To defend him in the Manhattan U.S. attorney's criminal case, Madoff has hired a team at Dickstein Shapiro that includes Daniel Horowitz, Mauro Wolfe, and Ira "Ike" Sorkin, according to Zach Lowe at The Am Law Daily. Meanwhile, Madoff's sons--who turned their father in to the authorities--have hired Martin Flumenbaum of Paul, Weiss, Rifkind, Wharton & Garrison, according to a Bloomberg report.

Lee Richards of Richards, Kibbe & Orbe will be the court-appointed receiver for Madoff's company, according to The Am Law Daily, which notes that Richards served as the court-appointed monitor in the Computer Associates case.

The civil cases against Madoff have already begun. (No surprise, considering the gold mine of allegations in the SEC case against the legendary trader.) The New York Times DealBook links to a complaint filed in the Eastern District of New York on Friday by Mark Mulholland of Ruskin Moscou Faltischek, who's representing a Long Island investor. And there will be more where that came from. Milberg and Seeger Weiss announced Friday that they had been hired by "dozens" of investors in Madoff's investment company. We've also been told that other investors have retained Steptoe & Johnson attorney Mike Miller. We can hardly wait for the lead plaintiff battle that's sure to come in this one.

Apple to Pare Its Outside Counsel Roster

Apple is clicking and dragging some of its outside firms to the trash, according to The Recorder. In an effort to boost efficiency, Apple's general counsel, Daniel Cooperman, is compiling a list of preferred firms that will handle big chunks of the company's corporate and litigation work.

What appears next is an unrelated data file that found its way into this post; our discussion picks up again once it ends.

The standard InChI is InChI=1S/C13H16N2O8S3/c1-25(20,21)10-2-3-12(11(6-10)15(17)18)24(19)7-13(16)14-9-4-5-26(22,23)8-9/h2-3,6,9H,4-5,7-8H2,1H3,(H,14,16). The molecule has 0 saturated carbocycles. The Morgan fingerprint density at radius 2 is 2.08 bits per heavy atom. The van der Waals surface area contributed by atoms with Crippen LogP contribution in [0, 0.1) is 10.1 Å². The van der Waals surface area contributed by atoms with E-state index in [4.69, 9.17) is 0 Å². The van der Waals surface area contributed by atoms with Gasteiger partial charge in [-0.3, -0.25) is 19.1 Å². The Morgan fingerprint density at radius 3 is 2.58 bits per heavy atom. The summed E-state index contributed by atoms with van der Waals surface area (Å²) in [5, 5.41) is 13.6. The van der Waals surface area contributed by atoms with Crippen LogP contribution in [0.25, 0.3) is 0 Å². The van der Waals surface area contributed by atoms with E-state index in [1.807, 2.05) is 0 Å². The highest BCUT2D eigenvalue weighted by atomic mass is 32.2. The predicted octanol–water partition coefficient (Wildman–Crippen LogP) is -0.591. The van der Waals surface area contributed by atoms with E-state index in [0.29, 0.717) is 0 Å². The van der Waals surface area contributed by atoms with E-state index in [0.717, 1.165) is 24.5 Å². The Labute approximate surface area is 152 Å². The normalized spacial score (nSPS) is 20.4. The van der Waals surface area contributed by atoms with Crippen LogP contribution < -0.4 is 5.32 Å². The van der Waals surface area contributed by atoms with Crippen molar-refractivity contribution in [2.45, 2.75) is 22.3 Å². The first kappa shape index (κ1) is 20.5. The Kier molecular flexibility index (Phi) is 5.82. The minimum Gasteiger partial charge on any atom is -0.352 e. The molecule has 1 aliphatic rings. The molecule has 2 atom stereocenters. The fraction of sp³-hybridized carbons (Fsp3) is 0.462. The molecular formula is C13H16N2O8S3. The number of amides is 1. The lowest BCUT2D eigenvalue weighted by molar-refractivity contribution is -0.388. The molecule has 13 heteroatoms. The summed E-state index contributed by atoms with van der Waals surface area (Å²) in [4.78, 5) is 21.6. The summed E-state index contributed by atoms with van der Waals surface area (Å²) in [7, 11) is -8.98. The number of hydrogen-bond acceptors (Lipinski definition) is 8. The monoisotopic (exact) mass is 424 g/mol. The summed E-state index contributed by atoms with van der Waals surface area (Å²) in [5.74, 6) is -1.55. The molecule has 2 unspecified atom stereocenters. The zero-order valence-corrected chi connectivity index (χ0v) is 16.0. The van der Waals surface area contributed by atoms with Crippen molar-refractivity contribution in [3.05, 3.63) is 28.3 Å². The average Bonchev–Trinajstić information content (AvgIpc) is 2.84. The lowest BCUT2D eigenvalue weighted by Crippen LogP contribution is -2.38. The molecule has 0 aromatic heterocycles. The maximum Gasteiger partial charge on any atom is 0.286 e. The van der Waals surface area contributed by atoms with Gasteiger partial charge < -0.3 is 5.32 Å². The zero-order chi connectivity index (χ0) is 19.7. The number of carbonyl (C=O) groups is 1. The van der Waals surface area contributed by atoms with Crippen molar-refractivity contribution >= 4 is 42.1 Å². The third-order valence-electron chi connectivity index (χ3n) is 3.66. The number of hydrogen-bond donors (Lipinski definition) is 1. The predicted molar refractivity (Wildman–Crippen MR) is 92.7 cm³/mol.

The Recorder, which reports that the list will not be completed until next year, takes note of some recent shifts in Apple's lineup. O'Melveny & Myers has picked up more work lately, thanks to partner George Riley's close relationship with Apple CEO Steve Jobs. Apple has also been turning recently to Townsend and Towsend and Crew for IP, though historically, the company has used Weil, Gotshal & Manges; Howrey; and Fish & Richardson for its all-important IP work. The Recorder says that Apple's been giving antitrust assignments to Morrison & Foerster and employment matters to Orrick, Herrington & Sutcliffe.

Cooperman wouldn't comment on who's on the short list to make the short list but said that firms' willingness to offer "creative value propositions"--that's Apple-speak for alternative billing--would be important.

New York Judge Rules Argentine Pension Funds Subject to Judgment in Distressed Debt Case

Vulture funds seeking to collect more than $550 million in bond default judgments against the Republic of Argentina are closer than ever to sinking their talons into frozen Argentine pension assets. In a 40-page opinion, Manhattan federal district court judge Thomas Griesa ruled last week that funds held in the United States for Argentine pensioners can be used to satisfy the vulture funds' previously obtained judgment against the country.